The first issue is now available! Below is the Editor’s Note from the issue.
The global water and sanitation access crisis comes down to women. As girls, they bear the burden of not having hygienic menstrual products and schools and homes without sanitary facilities. As household managers, they spend 200 million hours a day globally collecting water, which is time lost to other pursuits. As family caretakers, they attend to those sickened by unsafe water. As food producers and water collectors, their knowledge of local water sources and ecology, of patterns of water use, of equitable management, and of local microclimate, is vast. Yet around the world, women are systematically excluded from management decisions and stakeholder discussions in water and sanitation. This is despite the fact that research increasingly shows that women’s voices are essential to sustainable and equitable water, sanitation and hygiene projects.
Considering gender within this space is critical and becoming more so, as water and sanitation access problems may worsen from both climate change , increased consumption, urbanization and population growth. Already urbanization, as wH2O contributors Susan Wachter, Eugenie L. Birch and Afaf Meleis argue, is reversing progress made in improving water access. The impacts of climate change will further affect women in gender-specific ways and so women must be considered in climate change mitigation strategies, argues Aishwarya Nair. Julia Ryan proposes a specific climate change and water scarcity mitigation strategy through women’s reproductive health and choice initiatives. The gendered health impacts of unsafe water span all ages, from infants fed formula made with tainted water as shown by Jamie Oyugi, to girls and boys learning hygiene in schools, as discussed by Iris Van Werven. The impacts of lack of water and sanitation access also span time, as Leni Sorensen explains in her reflection, and space, as Kathleen O’Reilly argues in her essay.
There are ways however, to change the dynamics of water and sanitation access for women in both rural and urban areas. Amanda Marlin, Kusum Athukorala, Marcia Brewster, Anizan Isahak, Susmita Sinha, and Salmah Zakaria detailed the roles that women can play in creating, managing and maintaining community-based water and sanitation solutions. Dakota Dobyns explains that technology and design are already redistributing water loads to alleviate women’s health problems and reducing their waiting time for water. Corporations can also have a positive impact in this area as part of their corporate social responsibility and business growth strategies, as I argue in my paper.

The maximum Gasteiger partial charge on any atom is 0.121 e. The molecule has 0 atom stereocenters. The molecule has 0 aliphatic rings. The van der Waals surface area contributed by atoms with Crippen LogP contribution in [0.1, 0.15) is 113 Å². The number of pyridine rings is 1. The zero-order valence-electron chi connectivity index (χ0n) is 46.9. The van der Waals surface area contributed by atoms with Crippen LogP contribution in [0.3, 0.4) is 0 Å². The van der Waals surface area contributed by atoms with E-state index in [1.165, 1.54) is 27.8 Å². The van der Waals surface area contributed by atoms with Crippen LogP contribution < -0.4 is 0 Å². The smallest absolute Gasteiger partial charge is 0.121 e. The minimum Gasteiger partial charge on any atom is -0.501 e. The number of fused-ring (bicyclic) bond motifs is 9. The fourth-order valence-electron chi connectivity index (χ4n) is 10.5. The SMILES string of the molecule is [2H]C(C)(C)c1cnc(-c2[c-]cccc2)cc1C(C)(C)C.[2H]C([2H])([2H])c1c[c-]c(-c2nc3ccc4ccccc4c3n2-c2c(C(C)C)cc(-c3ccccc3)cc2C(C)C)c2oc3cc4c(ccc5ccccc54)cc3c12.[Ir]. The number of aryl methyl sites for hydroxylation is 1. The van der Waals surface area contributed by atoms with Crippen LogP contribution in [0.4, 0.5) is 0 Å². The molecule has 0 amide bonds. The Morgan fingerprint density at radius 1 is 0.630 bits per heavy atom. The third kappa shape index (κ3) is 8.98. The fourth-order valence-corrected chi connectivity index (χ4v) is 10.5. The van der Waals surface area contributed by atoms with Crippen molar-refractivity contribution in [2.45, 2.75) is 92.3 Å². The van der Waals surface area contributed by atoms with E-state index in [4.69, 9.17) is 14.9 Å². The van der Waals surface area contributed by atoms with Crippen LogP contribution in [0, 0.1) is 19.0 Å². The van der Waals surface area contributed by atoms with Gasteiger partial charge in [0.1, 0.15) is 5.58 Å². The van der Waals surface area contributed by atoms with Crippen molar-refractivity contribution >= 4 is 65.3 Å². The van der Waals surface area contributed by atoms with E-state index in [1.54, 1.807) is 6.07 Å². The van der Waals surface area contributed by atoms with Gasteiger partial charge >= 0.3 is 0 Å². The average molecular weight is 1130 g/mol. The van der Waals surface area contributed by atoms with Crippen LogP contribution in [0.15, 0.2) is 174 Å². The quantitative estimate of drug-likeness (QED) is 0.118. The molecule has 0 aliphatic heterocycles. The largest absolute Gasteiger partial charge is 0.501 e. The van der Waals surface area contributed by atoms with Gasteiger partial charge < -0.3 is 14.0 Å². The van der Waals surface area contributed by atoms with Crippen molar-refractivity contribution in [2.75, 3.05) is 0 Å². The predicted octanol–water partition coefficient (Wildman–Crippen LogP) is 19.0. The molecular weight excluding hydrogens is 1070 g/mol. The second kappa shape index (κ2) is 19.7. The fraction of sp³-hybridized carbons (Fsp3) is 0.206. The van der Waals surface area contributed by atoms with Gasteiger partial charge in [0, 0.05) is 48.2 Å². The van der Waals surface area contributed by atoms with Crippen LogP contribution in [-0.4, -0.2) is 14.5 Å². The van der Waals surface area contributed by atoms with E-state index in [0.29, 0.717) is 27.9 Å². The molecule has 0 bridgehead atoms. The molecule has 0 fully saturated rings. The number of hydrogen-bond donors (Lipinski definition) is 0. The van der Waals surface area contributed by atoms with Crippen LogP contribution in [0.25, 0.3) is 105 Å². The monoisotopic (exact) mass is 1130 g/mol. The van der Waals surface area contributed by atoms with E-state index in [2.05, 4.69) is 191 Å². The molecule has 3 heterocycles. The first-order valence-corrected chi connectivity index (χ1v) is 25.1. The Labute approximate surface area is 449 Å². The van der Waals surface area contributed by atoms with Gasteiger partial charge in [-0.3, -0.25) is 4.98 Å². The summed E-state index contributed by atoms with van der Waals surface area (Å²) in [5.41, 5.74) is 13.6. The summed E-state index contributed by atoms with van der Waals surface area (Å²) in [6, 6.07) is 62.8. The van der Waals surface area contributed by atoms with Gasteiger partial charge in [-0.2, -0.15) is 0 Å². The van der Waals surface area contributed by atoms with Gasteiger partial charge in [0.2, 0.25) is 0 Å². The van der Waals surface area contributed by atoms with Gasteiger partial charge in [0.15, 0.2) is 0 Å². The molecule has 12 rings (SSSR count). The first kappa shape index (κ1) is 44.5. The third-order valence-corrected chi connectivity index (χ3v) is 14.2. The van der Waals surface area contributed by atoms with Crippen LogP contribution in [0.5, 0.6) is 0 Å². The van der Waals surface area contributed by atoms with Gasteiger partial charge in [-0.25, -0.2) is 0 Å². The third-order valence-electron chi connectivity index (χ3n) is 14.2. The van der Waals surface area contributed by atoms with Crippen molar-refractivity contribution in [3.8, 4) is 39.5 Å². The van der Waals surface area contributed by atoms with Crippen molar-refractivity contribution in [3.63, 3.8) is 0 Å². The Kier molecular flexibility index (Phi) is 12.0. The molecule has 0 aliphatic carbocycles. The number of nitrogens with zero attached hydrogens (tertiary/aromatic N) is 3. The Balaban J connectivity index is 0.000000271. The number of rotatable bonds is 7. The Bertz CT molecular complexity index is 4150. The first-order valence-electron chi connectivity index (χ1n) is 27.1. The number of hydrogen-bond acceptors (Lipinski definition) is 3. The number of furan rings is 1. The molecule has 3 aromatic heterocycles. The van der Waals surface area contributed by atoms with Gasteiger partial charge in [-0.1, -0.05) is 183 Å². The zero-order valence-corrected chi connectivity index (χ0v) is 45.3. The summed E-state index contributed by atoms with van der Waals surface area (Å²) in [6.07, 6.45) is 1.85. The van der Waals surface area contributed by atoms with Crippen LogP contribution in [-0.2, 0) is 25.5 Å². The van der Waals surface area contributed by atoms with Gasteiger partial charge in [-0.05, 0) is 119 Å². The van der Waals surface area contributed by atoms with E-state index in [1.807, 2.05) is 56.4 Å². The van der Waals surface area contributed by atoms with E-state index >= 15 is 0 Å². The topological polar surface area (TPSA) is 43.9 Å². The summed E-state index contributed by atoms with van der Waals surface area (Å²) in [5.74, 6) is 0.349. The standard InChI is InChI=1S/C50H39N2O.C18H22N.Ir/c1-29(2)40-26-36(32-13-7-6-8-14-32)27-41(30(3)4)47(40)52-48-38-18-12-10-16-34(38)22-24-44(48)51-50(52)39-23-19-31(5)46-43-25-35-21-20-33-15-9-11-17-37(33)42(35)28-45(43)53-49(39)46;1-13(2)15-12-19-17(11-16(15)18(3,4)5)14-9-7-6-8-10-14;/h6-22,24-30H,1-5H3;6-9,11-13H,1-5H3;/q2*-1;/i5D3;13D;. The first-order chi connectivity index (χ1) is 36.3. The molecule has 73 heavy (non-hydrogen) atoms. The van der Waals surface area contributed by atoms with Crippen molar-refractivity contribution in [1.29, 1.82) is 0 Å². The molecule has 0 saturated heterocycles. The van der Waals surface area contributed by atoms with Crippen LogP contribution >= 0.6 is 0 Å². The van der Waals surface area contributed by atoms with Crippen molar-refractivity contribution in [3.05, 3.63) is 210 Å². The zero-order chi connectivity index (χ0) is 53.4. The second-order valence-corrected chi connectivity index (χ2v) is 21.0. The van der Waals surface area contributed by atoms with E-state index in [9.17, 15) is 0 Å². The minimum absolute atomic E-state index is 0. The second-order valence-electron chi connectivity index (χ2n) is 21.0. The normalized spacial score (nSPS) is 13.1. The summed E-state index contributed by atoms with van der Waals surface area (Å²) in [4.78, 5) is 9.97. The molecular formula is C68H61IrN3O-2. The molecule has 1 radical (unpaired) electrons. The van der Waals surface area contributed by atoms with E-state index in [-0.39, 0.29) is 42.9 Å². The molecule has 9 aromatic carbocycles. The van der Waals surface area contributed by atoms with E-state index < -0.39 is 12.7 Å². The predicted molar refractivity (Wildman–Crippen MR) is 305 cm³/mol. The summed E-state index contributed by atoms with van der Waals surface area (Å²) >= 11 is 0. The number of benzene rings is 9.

wH2O was inspired by the co-chairs’ trip to Sri Lanka and India in January 2011 to see water and sanitation projects run by the Philadelphia Global Water Initiative and its partners. In both places, we were struck by the implications of gender inclusion and exclusion in water and sanitation. In Sri Lanka, we were hosted by Kusum Athukorala, the chair of NetWWater, who is dedicated to increasing women’s participation in water and sanitation on a global scale. Girls are the key, she said. She explained that once girls have latrines and hygiene education and supplies at school, they demand them at home, changing family behaviors and increasing the social importance of sanitation. In India, Dr. Arun Deb, who runs arsenic-mitigation groundwater projects in West Bengal, stressed the importance of equal representation of men and women on water committees. He showed us that water projects are better managed when there are women involved. While there are many excellent non-governmental organizations, universities and companies that are working in this arena, the more people we spoke to, the more it seemed that women’s stories were disappearing without a centralized hub to house them and that there was not enough research being done. We thought this was an area where we and Penn could contribute by using social media, creating an open-access journal and harnessing the enthusiasm and knowledge of Penn’s students, staff and professors. Our current goals are to publish once a year and eventually provide funding for research grants in this field. It is ambitious, but these are goals that must be met to advance human rights, mitigate climate change’s worst effects and make the world a more secure and peaceful place. We are truly excited that the pieces in this Journal reflect the diversity of women and water issues, even beyond what we experienced on our trip.
Lastly, this Journal would not exist without the work, help and mentorship of dozens of people at the University of Pennsylvania and beyond. In particular, we would like to thank Fred Scatena, Yvette Bordeaux, Stan Laskowski, Christopher D’Angelo, Kusum Athukorala, Joanne Spigonardo, the Journal contributors, and members of the editorial board. We are truly excited about the first issue of wH2O and hope that it contributes to global progress for women and water.
Please let us know what you think – leave a comment, submit a response, or send us an email. (You can comment on the papers on our website by clicking current issue and clicking on the paper title.) You can also join the email list and of course, contribute your thoughts to the next issue!
Thank you for reading,